British horse racing's Grand National has "joined a growing sporting scramble for corporate cash" after Heineken's John Smith's beer brand said that it would end its title sponsorship of the world famous steeplechase next year, according to Keith Weir of REUTERS. Competition for sponsors' money "is tough in Britain where the economy is stagnating," and major events like the London Olympics and Glasgow 2014 Commonwealth Games have "sucked up some of the money that is available." John Smith's is believed to have spent almost £20M ($32M) on the title sponsorship and related marketing since '05. It now plans to focus its marketing activities on consumers in pubs, clubs and supermarkets to help "counter a declining market for ales" (REUTERS, 11/26).
MOVING ON: The YORKSHIRE POST reported Heineken's "surprise decision" has nothing to do with animal welfare issues and adverse publicity surrounding the steeplechase. Heineken said it wanted to "move on." It will continue to sponsor other races, such as the John Smith's Cup at York, England. John Smith's Brand Manager Karen Crowley said, "The Grand National has been one of the jewels in our U.K. sponsorship crown, and the decision to end the title sponsorship was difficult to make" (YORKSHIRE POST, 11/26). John Smith's spokesperson David Jones said, "We will be exploring ways in which John Smith's can continue to be involved in the three-day meeting, and talks with Aintree [Racecourse] will take place in the coming months" (SCOTSMAN, 11/25).
BAD PUBLICITY? In London, JA McGrath reported that the decision to pull its sponsorship after the '13 event is "not in itself catastrophic, but the timing could not be worse for Aintree." Heineken "clearly feels uncomfortable" about being associated with a sporting event that "has become a target for critical media attention." The mantra of marketing execs once was "any publicity is good publicity," but not if it "concerns the Grand National." Aintree Chair Peter Daresbury insisted on Sunday that John Smith’s "had taken a commercial decision in pulling out, quoting evidence from sources in the brewing trade that the company was making cutbacks." He acknowledged, however, that the "bad publicity" the race had attracted with another two equine deaths this year, and the fact that a change of broadcaster "will almost certainly mean a smaller TV audience," were also probably "factors in the decision" (TELEGRAPH, 11/25).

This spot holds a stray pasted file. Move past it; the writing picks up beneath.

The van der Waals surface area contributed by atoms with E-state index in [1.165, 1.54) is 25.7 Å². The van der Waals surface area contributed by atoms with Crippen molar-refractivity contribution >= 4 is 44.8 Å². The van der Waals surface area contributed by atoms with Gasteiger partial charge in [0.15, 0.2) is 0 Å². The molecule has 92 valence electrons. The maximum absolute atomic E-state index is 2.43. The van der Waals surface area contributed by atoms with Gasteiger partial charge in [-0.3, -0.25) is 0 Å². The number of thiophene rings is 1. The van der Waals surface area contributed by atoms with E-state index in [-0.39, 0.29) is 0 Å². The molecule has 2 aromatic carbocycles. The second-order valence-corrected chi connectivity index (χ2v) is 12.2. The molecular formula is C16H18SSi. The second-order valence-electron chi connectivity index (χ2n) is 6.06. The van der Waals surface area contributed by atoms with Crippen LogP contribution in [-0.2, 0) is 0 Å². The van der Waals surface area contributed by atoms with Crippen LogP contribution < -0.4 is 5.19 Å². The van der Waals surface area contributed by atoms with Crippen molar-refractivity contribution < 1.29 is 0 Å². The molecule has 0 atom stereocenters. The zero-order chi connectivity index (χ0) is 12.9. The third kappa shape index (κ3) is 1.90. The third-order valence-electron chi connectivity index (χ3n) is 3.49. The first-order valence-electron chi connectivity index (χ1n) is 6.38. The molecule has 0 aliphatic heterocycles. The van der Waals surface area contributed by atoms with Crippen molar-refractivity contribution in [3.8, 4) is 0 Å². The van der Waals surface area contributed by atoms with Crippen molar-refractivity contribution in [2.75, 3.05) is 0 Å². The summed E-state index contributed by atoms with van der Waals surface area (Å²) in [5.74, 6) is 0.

STAYING ATTRACTIVE: In London, Marcus Townend wrote that Aintree CEO John Baker insists the Grand National is still a "hugely attractive sponsorship opportunity." Baker said: "The Grand National is the one race that transcends the sport. Interest is phenomenal worldwide with 500 million watching it, including 11 million in this country. As a commercial opportunity, it still stands tall" (DAILY MAIL, 11/25).
A MINOR SETBACK: Also in London, Greg Wood opined on the GUARDIAN's The Sport Blog Heineken's decision "appears no more than a minor setback." The track "will find a new sponsor," as it did when cognac manufacturer Martell pulled out nearly a decade ago, and the world's most famous steeplechase "will move on." Whether that new sponsor will invest as much money as John Smith's, however, "is another question." Sponsors "are not charities," though many in racing still seem to treat them as if they are "putting in their cash for purely altruistic reasons." Every pound that a corporate sponsor puts into any sporting event "will be expected to return several times as much in terms of positive publicity and brand awareness as well as increased sales." Each time it is mentioned in a newspaper column and every "fleeting glimpse of their logo on the TV coverage will be assigned a monetary value." If the total return "does not match the sponsor's expectation -- and even four times the initial investment would be considered on the low side -- then the sponsor will find one that does" (GUARDIAN, 11/25).